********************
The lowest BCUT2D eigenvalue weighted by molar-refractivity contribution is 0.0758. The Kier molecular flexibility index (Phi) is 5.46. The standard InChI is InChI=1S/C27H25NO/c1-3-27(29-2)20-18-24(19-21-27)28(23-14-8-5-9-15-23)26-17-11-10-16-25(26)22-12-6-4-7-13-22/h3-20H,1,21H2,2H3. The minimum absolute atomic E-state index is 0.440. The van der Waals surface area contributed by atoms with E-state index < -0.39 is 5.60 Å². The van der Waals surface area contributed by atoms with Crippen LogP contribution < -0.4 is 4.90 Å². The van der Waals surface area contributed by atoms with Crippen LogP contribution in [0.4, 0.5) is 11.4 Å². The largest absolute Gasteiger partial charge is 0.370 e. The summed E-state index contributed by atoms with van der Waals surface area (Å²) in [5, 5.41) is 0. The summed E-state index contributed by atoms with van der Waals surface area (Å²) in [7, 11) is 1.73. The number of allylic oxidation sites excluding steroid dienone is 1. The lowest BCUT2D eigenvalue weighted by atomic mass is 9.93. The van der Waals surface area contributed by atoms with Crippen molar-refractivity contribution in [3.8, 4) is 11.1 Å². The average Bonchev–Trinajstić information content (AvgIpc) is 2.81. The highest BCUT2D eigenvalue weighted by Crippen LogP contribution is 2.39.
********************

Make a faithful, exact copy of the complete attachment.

The lowest BCUT2D eigenvalue weighted by molar-refractivity contribution is 0.0758. The Kier molecular flexibility index (Phi) is 5.46. The standard InChI is InChI=1S/C27H25NO/c1-3-27(29-2)20-18-24(19-21-27)28(23-14-8-5-9-15-23)26-17-11-10-16-25(26)22-12-6-4-7-13-22/h3-20H,1,21H2,2H3. The minimum absolute atomic E-state index is 0.440. The van der Waals surface area contributed by atoms with E-state index < -0.39 is 5.60 Å². The van der Waals surface area contributed by atoms with Crippen LogP contribution < -0.4 is 4.90 Å². The van der Waals surface area contributed by atoms with Crippen LogP contribution in [0.4, 0.5) is 11.4 Å². The largest absolute Gasteiger partial charge is 0.370 e. The summed E-state index contributed by atoms with van der Waals surface area (Å²) in [5, 5.41) is 0. The summed E-state index contributed by atoms with van der Waals surface area (Å²) in [7, 11) is 1.73. The number of allylic oxidation sites excluding steroid dienone is 1. The lowest BCUT2D eigenvalue weighted by atomic mass is 9.93. The van der Waals surface area contributed by atoms with Crippen molar-refractivity contribution in [3.8, 4) is 11.1 Å². The average Bonchev–Trinajstić information content (AvgIpc) is 2.81. The highest BCUT2D eigenvalue weighted by Crippen LogP contribution is 2.39.